Minimalism At Home, Maximalism abroad: The Curious Case of Islamophobic Anti-Islamophobia

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Artwork by Molly Crabapple 

Every once in a while, this space christened the Left—of whose foundational texts and core values I largely hold in regard—feels like a foreign place. The paradox is that occupying a place on the Left, a priori, is “supposed” to feel like refuge. 

A curious phenomenon I’ve come across on the Left is a politics of pro-Muslim islamophobia. Take for instance Angela Merkel’s proposition to ban the Niqab, or the face-veil. Of course, a ban would be an affront to egalitarian ideals. And a ban should be very much be opposed. But one noticeable knee-jerk reaction—even cliche—that many progressives have produced is that such an initiative would alienate German—and by extension all—Muslims, if not impel them to active opposition or radicalization. This is profoundly mistaken. There is no data that supports such a conclusion.

But it’s worth noting, first, the problematic nature of the underlying presumption: that Muslims define themselves by loyalty to tribe and religion first. Nation—and the liberal democratic values it embodies—coming last. Second, much of these discussions have the familiar feel of a “gotcha” game between a strand of Euro-American feminism that is supportive of such measures and a strand which is critical of them. What’s not accounted for is an ongoing and long-tradition of intra-Islamic debates on women’s rights—led by Muslim feminists—and secularism.

If Islamophobia is in fact a form of irrational fear, then perhaps we can presume that there’s a fear of Muslims when one is unwilling or incurious to engage with these discussions in their own terms. They speak of Muslims, but not with Muslims, or rather they’d only speak with those best tokenized. The subaltern can in fact speak, but they must say what fulfills the our constant desire for self-problematization. When the Other is invoked, he or she is held up as mirror to ourselves. Tell us about our qualities.

Frederic Jameson once wondered if capitalism can’t survive without the fantasy of a socialist utopia on the horizon. In the same breath, we can ask if imperialism and racism can’t survive without the fantasy of a non-imperialist, non-racist utopia. Not that those utopias are beyond the possible, as there’s no way to prove that. The point is that a certain dominant strand of anti-capitalist or anti-racist or anti-imperialist ideology ultimately ends up reproducing its object of negation precisely those ideologies place themselves mainly in negation, rather than in offering a way out and a positive vision. In other words, anti-islamophobia defines itself against a Big Other and eschews challenging the legitimacy of key Islamophobic premises. In form, such a politics challenges Islamophobic discourse but in substance it keeps in place and reduces the dominant signs and symbols, opting to only invert them. In practise, what contemporary anti-Islmaophobia does is to adapt better to the ever-widening goalposts determined by the Right. “Trump is a hypocrite because he didn’t ban Saudis and Egyptians in his executive order,” as some have argued.  Ergo, it shouldn’t come as a surprise that any political activity will ultimately mimic what it defines itself against.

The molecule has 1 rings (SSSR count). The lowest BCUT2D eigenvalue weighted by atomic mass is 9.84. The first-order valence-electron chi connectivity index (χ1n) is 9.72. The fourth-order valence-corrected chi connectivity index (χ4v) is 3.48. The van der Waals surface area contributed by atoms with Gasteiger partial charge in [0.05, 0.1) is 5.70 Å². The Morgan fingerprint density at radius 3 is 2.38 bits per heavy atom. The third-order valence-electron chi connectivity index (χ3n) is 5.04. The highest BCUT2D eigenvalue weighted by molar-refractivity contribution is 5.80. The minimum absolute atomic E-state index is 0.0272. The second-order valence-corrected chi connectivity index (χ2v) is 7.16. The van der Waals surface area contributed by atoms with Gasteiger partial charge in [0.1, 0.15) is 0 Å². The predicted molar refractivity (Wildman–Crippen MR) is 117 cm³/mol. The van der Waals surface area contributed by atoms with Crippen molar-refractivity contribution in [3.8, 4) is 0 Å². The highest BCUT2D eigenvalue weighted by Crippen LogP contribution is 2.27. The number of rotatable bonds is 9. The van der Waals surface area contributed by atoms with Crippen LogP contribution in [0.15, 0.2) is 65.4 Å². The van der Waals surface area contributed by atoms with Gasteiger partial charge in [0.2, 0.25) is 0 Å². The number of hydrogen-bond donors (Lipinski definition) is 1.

To gnaw at identifying the sources of the issue, one must carefully probe the singularity of the Muslim Question.

Anne Norton, author of The Muslim Question, has argued that she sees the “Muslim question as the Jewish question of our time: standing at the site where politics and ethics, philosophy and theology meet. This is the knot where the politics of class, sex, and sexuality, of culture, race, and ethnicity are entangled; the site where structures of hierarchy and subordination are anchored. It is here, on this terrain, that the question of the democratic — its resurgence or further repression — is being fought out.”